Here's an opportunity to praise an editor. Christy Ottaviano at Henry Holt must have been the one who paired Gabi Swiatkowska with Barbara Herkert's pHere's an opportunity to praise an editor. Christy Ottaviano at Henry Holt must have been the one who paired Gabi Swiatkowska with Barbara Herkert's picture book script about Mary Cassatt - at the very least, she's the one who signed off on it. And it's a genius matchup. Here's why.
Holy cow, man! I have been hearing about this book literally for years, as Erin Hagar is local and a friend of a couple of my co-workers. So I was preHoly cow, man! I have been hearing about this book literally for years, as Erin Hagar is local and a friend of a couple of my co-workers. So I was prepared to like it. And of course, also, it's Julia, and who doesn't love Julia?
But it is SO GOOD. Julia's voice rings out from the pages, whether she is bored doing office work, climbing trees with her childhood friend, or admiring her new kitchen ("it's a wowzer!" she writes in a letter to her longtime long-distance friend Avis DeVoto).
Like other reviewers on Goodreads, I found myself pausing my reading to fire up YouTube to watch her burn French onion soup in her second episode on WGBH, and giggle anew at her forthright manner. I realized that everything my dad taught me about kitchen knives probably came from Julia. I also realized that everything I want to be when I speak in public - relaxed, knowledgeable, warm - comes from Julia too.
There are a lot of books about Julia. This is the one that captures her personality the way her recipes do, the way the cameras did in Boston for all those years. And the art does this too. Magnificent wordless pages give us scenes from Julia's life like film stills - in a muted, nostalgia-tinged palette and with nearly photorealistic detail the content comes forward, allowing us to examine a menu, a camera, a page from her first cookbook. The expertise and sensitivity of this artist is deep and wide.
I am so thrilled that Erin Hagar will be talking about this book at KidLitCon 2015, October 9-10 at the Baltimore HyattPlace Hotel....more
Most students are likely unfamiliar with the story of Ira Aldridge, the nineteenth-century black American actor who rose to fame on the English stage.Most students are likely unfamiliar with the story of Ira Aldridge, the nineteenth-century black American actor who rose to fame on the English stage. At the time, a free black man was unlikely to win speaking parts in mainstream theater in the U.S. But for Ira, the lure of the stage, and especially the works of Shakespeare, was strong. Ira’s father wanted him to use his oratory skills to become a preacher, but Ira defied his father’s wishes, spending his time gaining acclaim as a performer at a black theater. When two British actors offered him passage to England, he left New York and made a name for himself in Europe, notably becoming the first black actor to play Othello on stage. Cooper’s realistic, warm oil paintings have a grainy appearance, which imparts the haze of age without reducing the vitality of the figures. Meanwhile, Armand’s engaging paragraphs, peppered with Shakespearean lines, artfully relay Ira’s passion, trepidation, and eventual boldness as he follows his dreams. A valuable addition to any biography collection.— Paula Willey Reviewed for Booklist...more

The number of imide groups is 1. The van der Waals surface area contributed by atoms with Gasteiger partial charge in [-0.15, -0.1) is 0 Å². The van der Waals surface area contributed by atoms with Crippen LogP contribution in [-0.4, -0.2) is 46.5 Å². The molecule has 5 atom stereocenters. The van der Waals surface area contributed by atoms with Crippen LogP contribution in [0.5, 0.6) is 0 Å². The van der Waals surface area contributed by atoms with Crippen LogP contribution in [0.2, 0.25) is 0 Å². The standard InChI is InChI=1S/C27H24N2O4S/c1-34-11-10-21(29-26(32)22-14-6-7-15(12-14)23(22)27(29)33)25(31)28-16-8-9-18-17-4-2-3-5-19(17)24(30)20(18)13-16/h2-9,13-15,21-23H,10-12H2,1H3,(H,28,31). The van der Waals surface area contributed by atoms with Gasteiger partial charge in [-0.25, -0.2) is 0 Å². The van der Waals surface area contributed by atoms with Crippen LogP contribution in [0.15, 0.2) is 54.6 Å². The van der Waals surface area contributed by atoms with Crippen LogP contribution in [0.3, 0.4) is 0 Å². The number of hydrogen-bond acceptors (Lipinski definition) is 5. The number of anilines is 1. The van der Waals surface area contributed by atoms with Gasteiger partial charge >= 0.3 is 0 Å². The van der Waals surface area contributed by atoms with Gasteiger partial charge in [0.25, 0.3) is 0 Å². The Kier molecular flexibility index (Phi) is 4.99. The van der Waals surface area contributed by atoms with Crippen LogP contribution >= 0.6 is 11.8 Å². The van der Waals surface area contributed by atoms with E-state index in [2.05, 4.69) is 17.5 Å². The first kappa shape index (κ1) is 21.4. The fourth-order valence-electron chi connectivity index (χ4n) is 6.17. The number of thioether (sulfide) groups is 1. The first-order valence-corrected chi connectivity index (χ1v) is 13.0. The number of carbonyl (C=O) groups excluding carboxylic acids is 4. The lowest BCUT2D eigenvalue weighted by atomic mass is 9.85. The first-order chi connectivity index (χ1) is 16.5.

I kind of can't get past the fact that Maggie Thrash can't draw. In fact, I'm a little fascinated that the book is readable despite the fact that sheI kind of can't get past the fact that Maggie Thrash can't draw. In fact, I'm a little fascinated that the book is readable despite the fact that she can't draw.
Maggie is at sleepaway camp somewhere in Kentucky, an all-girls camp that has been around for generations. This is a super preppy Southern girls camp - white girls from upper-class families shooting rifles and making friendship bracelets. Maggie has been going to this camp for years, as did her mother and grandmother. This summer, she's sixteen - she'll be preparing for her cotillion when she gets home. It's a great time for her to develop a crush on an older girl.
Maggie's story is great. The pacing is good - the writing communicates the languid rhythms of camp days and the suspended quality of all-summer sleepaway camp. Her relationship with the older girl builds by glances and awkward, nonaccidental accidental touches. We've all been there.
But for Pete's sake, why is she drawing her own book? This is not me being mean - I've seen Maggie Thrash speak and she'll be like, "I never drew a thing before I started making this book!" And it's not like she's a natural. Eyes are blank ovals with kind of a hashmark off the top, landscape is minimal, and the only way to tell characters apart is by their hair.
It reminds me of the way the 5th grade girls all drew puppies one year. Every kid's notebook was covered with shaggy pups with blank oval eyes and a hair bow. And I mean, maybe that's going to make the book more relatable. I have been surprised more than once by kids developing great affection for really badly-drawn graphic novels.
Chiggers, This One Summer, Vera's Ghost, Honor Girl....more